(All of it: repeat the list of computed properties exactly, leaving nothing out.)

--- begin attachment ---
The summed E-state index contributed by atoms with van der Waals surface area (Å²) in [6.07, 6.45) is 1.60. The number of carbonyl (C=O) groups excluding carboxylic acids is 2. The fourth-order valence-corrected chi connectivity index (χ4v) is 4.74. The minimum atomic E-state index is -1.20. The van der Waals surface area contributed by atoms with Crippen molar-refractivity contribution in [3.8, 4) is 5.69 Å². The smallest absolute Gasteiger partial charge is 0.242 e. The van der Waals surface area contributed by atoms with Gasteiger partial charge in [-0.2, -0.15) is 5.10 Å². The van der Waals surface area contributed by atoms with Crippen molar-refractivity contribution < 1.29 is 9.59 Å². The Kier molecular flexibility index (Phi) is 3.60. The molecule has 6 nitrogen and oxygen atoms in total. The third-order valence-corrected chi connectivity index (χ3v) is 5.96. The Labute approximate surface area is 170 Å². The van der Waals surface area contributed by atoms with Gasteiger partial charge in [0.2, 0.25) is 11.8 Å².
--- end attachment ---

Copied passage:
The summed E-state index contributed by atoms with van der Waals surface area (Å²) in [6.07, 6.45) is 1.60. The number of carbonyl (C=O) groups excluding carboxylic acids is 2. The fourth-order valence-corrected chi connectivity index (χ4v) is 4.74. The minimum atomic E-state index is -1.20. The van der Waals surface area contributed by atoms with Crippen molar-refractivity contribution in [3.8, 4) is 5.69 Å². The smallest absolute Gasteiger partial charge is 0.242 e. The van der Waals surface area contributed by atoms with Gasteiger partial charge in [-0.2, -0.15) is 5.10 Å². The van der Waals surface area contributed by atoms with Crippen molar-refractivity contribution < 1.29 is 9.59 Å². The Kier molecular flexibility index (Phi) is 3.60. The molecule has 6 nitrogen and oxygen atoms in total. The third-order valence-corrected chi connectivity index (χ3v) is 5.96. The Labute approximate surface area is 170 Å². The van der Waals surface area contributed by atoms with Gasteiger partial charge in [0.2, 0.25) is 11.8 Å².